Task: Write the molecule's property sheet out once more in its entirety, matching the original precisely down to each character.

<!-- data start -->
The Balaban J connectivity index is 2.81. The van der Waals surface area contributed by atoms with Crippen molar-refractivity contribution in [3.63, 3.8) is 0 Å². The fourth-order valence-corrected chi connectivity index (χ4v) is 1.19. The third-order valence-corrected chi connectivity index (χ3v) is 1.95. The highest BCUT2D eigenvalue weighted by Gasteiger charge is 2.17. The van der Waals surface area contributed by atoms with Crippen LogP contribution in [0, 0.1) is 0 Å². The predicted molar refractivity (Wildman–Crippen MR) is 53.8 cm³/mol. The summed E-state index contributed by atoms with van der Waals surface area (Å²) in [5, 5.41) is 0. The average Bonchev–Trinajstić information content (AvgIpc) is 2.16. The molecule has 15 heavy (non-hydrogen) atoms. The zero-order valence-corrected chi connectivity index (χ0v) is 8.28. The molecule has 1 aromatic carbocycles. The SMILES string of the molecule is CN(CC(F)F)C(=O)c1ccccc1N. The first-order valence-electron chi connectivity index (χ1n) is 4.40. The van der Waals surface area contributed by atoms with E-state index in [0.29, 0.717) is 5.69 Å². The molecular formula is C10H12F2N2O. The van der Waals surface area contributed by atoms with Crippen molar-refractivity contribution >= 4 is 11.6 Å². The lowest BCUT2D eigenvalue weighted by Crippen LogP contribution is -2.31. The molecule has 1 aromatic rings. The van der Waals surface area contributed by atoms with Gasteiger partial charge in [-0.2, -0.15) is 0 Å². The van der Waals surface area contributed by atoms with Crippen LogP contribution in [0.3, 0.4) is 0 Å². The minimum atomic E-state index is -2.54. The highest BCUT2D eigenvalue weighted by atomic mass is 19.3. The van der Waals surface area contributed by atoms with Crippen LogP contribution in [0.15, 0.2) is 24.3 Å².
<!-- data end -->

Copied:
The Balaban J connectivity index is 2.81. The van der Waals surface area contributed by atoms with Crippen molar-refractivity contribution in [3.63, 3.8) is 0 Å². The fourth-order valence-corrected chi connectivity index (χ4v) is 1.19. The third-order valence-corrected chi connectivity index (χ3v) is 1.95. The highest BCUT2D eigenvalue weighted by Gasteiger charge is 2.17. The van der Waals surface area contributed by atoms with Crippen LogP contribution in [0, 0.1) is 0 Å². The predicted molar refractivity (Wildman–Crippen MR) is 53.8 cm³/mol. The summed E-state index contributed by atoms with van der Waals surface area (Å²) in [5, 5.41) is 0. The average Bonchev–Trinajstić information content (AvgIpc) is 2.16. The molecule has 15 heavy (non-hydrogen) atoms. The zero-order valence-corrected chi connectivity index (χ0v) is 8.28. The molecule has 1 aromatic carbocycles. The SMILES string of the molecule is CN(CC(F)F)C(=O)c1ccccc1N. The first-order valence-electron chi connectivity index (χ1n) is 4.40. The van der Waals surface area contributed by atoms with E-state index in [0.29, 0.717) is 5.69 Å². The molecular formula is C10H12F2N2O. The van der Waals surface area contributed by atoms with Crippen molar-refractivity contribution >= 4 is 11.6 Å². The lowest BCUT2D eigenvalue weighted by Crippen LogP contribution is -2.31. The molecule has 1 aromatic rings. The van der Waals surface area contributed by atoms with Gasteiger partial charge in [-0.2, -0.15) is 0 Å². The van der Waals surface area contributed by atoms with Crippen LogP contribution in [0.3, 0.4) is 0 Å². The minimum atomic E-state index is -2.54. The highest BCUT2D eigenvalue weighted by atomic mass is 19.3. The van der Waals surface area contributed by atoms with Crippen LogP contribution in [0.15, 0.2) is 24.3 Å².